Scrapping the Clip Chart?

Discussion in 'Elementary Education' started by soleil00, Oct 4, 2011.

  1. soleil00

    soleil00 Comrade

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    Oct 4, 2011

    I post here way too much.... LOL

    Okay so I've had the clip chart going since school started. Lately... my kids have absolutely no regard for the meaning of it. They don't care! I move them down, it disappoints them, but they go right back to misbehaving (in my case it's talking to and touching their friends). The only thing that phases them are phone calls/notes to parents and you can imagine how I am not wanting to do that every single day for half my class.

    So, I think I may scrap my clip chart and start all over, but the problem is..... I don't know any other method of behavior management! Every single teacher in my school uses a clip chart. No one has anything different, other than the ones that just yell a lot. I don't want to be THAT teacher that has to yell to get her kids' attention, which has been my week so far and I hate it.

    I need help, badly. I love my kids, they are a sweet bunch and have absolutely no "real" behavioral problems, but they just never stop talking until I raise my voice and they know they are in "serious trouble".

    I'm just at my wits end with getting my class completely under control without yelling and that doesn't bode well for me having a great first year! :dizzy:
     
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  3. Toast

    Toast Companion

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    Oct 4, 2011

  4. soleil00

    soleil00 Comrade

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    Oct 4, 2011

    I clipped SEVEN kids down today... and they turned right around and continued doing the behavior that caused them to be clipped down..

    I'll take a look at your link Toast and see if I like it enough to try to modify it! :)
     
  5. Youngteacher226

    Youngteacher226 Enthusiast

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    Oct 4, 2011

    I think the "magic" in the clip chart is not the actual act of "clipping down" but the consequence that comes with it. I am a big clip chart advocate because last year, when I first implemented it, it worked wonders! I started it mid year and it really helped to turn some behaviors around. Now, it wasn't a miracle worker but it definitely was effective. Now this year, I started it first day of school and because this year is so crazy & hectic (new principal, many changes, noisy group of kids), I have not implemented every aspect of the clip chart idea. For example, I have not been consistent with adding up points on the clip chart for Fun Friday. I have been creating my own Fun Friday list, separate from the chart and I don't think that's fair. I do it without thinking. Also, I have not been remembering to clip students up more than I clip students down. The chart is not effective if I'm always clipping down, I think. The students have to see success, and feel a little success with it before it becomes effective. So I think tomorrow I will make it a point to only clip up unless I really, really have to...for at least a couple days. I need to bring the spark back into it. I think I will also stay true to the point system and add up points on Friday. One student made it to "Outstanding" since school started and that is not good. That means I am not holding up my end of the bargain. (I also forgot to give him a certificate for getting to Outstanding on the chart):blush:. So if I could give you my opinion, consider how you actually use the chart from day to day. If everyone clips down, the chart becomes a negative aspect of your behavior management plan instead of something positive.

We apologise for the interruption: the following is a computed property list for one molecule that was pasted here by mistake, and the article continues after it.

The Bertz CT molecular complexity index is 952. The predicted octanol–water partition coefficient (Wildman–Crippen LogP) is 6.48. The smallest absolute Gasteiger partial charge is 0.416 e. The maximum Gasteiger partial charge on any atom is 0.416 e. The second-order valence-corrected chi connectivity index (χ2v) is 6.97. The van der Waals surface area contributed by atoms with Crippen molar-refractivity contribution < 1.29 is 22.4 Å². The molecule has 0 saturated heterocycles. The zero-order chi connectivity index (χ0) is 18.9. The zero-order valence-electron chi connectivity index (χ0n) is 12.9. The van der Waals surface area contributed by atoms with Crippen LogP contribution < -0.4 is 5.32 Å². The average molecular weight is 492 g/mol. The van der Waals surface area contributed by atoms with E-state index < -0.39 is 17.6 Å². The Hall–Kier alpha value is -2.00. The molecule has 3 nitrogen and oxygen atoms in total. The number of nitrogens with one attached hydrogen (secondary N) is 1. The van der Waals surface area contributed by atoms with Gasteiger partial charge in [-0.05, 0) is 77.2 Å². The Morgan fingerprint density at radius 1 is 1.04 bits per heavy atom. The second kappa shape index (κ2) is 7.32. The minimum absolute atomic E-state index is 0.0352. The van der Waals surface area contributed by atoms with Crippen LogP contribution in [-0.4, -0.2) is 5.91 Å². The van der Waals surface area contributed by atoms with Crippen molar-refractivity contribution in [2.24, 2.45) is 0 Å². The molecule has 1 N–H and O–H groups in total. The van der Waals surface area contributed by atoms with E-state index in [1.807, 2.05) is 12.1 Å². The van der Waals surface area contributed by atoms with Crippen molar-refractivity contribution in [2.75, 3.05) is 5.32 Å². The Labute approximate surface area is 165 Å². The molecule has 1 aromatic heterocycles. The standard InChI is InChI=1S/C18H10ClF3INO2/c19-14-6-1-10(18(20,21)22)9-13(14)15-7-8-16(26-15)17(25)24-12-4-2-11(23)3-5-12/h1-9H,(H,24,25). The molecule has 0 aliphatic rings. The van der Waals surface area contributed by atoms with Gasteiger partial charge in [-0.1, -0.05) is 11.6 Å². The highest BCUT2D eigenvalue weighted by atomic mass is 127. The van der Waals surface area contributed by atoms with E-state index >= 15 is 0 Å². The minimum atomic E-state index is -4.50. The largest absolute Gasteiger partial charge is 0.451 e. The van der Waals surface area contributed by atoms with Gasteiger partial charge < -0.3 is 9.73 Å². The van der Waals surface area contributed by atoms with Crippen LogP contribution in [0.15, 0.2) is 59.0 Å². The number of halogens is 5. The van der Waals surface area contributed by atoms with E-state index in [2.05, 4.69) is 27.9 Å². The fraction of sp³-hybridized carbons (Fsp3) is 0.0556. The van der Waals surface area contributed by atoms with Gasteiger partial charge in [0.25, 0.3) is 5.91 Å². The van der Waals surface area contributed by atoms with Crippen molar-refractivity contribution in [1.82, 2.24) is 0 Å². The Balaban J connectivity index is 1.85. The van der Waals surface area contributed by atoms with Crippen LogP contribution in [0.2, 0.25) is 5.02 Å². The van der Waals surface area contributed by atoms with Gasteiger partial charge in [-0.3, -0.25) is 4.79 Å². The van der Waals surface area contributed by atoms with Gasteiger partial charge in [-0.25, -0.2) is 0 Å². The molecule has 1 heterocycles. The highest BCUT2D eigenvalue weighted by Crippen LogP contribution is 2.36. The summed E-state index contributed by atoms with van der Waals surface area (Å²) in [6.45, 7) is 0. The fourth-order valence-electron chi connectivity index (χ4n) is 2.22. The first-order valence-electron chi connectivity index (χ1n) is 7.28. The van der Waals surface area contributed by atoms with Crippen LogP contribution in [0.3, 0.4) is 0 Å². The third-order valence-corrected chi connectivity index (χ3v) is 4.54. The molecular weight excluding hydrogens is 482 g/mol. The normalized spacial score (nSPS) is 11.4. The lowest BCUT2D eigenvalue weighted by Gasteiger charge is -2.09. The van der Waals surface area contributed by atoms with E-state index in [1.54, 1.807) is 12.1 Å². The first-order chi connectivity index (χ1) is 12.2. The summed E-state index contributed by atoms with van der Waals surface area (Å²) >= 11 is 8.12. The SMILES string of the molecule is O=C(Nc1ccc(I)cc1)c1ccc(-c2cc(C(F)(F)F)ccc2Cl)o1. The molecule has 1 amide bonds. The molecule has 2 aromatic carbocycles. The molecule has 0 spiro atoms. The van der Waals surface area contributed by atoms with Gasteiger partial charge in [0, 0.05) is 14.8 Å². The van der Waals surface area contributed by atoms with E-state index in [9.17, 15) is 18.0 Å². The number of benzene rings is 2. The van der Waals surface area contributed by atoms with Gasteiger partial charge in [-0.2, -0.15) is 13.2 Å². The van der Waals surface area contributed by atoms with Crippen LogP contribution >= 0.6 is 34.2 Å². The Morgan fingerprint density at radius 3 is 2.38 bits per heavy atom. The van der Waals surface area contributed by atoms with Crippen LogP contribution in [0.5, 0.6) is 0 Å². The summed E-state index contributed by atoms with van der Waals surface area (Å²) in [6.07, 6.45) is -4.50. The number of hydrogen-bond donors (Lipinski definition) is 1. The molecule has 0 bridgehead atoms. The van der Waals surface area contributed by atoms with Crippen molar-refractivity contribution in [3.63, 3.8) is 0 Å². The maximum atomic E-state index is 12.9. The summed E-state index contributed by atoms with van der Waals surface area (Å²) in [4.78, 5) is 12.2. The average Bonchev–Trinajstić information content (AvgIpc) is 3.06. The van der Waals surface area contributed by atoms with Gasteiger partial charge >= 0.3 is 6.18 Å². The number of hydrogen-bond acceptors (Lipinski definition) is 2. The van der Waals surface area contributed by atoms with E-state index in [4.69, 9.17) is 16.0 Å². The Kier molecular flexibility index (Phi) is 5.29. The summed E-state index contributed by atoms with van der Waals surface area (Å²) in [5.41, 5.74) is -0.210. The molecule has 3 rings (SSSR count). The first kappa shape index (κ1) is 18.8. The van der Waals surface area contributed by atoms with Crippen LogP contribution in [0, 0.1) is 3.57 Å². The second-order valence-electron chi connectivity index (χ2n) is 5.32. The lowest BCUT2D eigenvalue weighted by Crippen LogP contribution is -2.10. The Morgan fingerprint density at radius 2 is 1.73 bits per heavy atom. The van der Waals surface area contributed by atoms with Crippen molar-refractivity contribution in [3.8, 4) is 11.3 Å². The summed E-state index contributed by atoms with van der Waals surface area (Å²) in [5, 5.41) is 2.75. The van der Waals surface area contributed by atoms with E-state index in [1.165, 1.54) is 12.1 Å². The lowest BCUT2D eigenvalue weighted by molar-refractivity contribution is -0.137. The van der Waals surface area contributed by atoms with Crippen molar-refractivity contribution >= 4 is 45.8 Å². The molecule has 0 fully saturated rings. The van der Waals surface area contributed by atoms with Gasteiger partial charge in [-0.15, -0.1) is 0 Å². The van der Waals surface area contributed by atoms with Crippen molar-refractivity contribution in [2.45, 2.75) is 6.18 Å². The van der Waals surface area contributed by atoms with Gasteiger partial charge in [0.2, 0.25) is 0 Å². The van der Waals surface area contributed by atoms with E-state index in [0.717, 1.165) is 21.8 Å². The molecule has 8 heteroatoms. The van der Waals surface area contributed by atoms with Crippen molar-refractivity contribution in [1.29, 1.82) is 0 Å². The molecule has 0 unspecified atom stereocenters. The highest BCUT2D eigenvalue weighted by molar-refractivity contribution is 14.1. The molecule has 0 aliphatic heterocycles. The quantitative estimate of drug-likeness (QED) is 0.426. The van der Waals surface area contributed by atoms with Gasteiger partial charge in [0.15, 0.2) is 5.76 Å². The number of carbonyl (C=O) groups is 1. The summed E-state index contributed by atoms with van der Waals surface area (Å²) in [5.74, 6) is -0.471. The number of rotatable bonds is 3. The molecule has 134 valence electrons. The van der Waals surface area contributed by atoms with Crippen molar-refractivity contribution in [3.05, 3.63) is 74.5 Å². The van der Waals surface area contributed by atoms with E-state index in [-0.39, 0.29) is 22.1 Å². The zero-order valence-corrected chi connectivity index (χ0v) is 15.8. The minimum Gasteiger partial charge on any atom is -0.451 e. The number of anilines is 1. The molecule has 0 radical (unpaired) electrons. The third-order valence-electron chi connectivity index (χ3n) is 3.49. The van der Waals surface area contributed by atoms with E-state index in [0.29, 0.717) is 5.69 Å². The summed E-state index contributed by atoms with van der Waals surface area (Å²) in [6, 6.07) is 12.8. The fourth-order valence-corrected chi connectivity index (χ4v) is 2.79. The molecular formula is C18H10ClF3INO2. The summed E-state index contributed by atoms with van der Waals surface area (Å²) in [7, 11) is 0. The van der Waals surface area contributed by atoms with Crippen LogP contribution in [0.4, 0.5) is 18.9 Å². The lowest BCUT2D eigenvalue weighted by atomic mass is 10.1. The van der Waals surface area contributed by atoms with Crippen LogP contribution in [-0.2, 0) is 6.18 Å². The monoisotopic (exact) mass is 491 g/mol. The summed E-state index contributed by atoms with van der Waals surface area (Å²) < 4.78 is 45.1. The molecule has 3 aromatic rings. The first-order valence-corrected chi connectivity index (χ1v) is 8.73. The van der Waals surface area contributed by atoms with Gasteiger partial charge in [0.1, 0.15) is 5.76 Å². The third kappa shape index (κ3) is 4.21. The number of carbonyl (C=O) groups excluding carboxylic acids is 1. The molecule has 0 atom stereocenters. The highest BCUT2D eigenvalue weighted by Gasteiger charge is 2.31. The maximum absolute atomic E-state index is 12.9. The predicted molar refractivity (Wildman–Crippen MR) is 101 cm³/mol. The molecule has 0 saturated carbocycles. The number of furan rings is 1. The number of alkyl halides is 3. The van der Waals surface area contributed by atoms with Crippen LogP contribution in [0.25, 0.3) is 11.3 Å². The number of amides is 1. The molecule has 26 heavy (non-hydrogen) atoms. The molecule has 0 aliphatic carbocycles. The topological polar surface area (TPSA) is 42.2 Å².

Good luck with whatever you decide to do.
     
  6. soleil00

    soleil00 Comrade

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    I do have some that go up, but they turn right around and do something that makes me move them back down.. they've done so since school started. I have yet to have one make it to Outstanding because every time they get close they do something that makes me have to move them down.. I can't reward their behavior, because then I end up doing what I'm doing now--yelling.

    I just.. am at a loss! We have both the clip chart and a marble jar, which they know the rewards and they know how to get there but it ends up being the same as the clip chart. They do amazing one day, but the next day they do something that has me take marbles away. The jar has been empty since last week.
     
  7. Youngteacher226

    Youngteacher226 Enthusiast

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    Oct 4, 2011

    I can empathize! I do a marble jar & table points and it's like pulling teeth to find students doing the right thing in order to reward them. But, I will say that I've learned in the past that if I use those management tools to reprimand poor behavior instead of reward good behavior, then I'll be hitting a dead end. I am very guilty of this this year. My kids are good kids but LOUD! :lol: But I think that if we use it for good, more and more of the kids who misbehave will want to feel that same accomplishment and get a little bit of that positive attention. I've seen it happen. Tomorrow, my goal is to have students clip up every time I notice them doing good things. Somebody is making it to Outstanding tomorrow! This is the only way I can use the reverse psychology on them. I want our clip chart to be positive.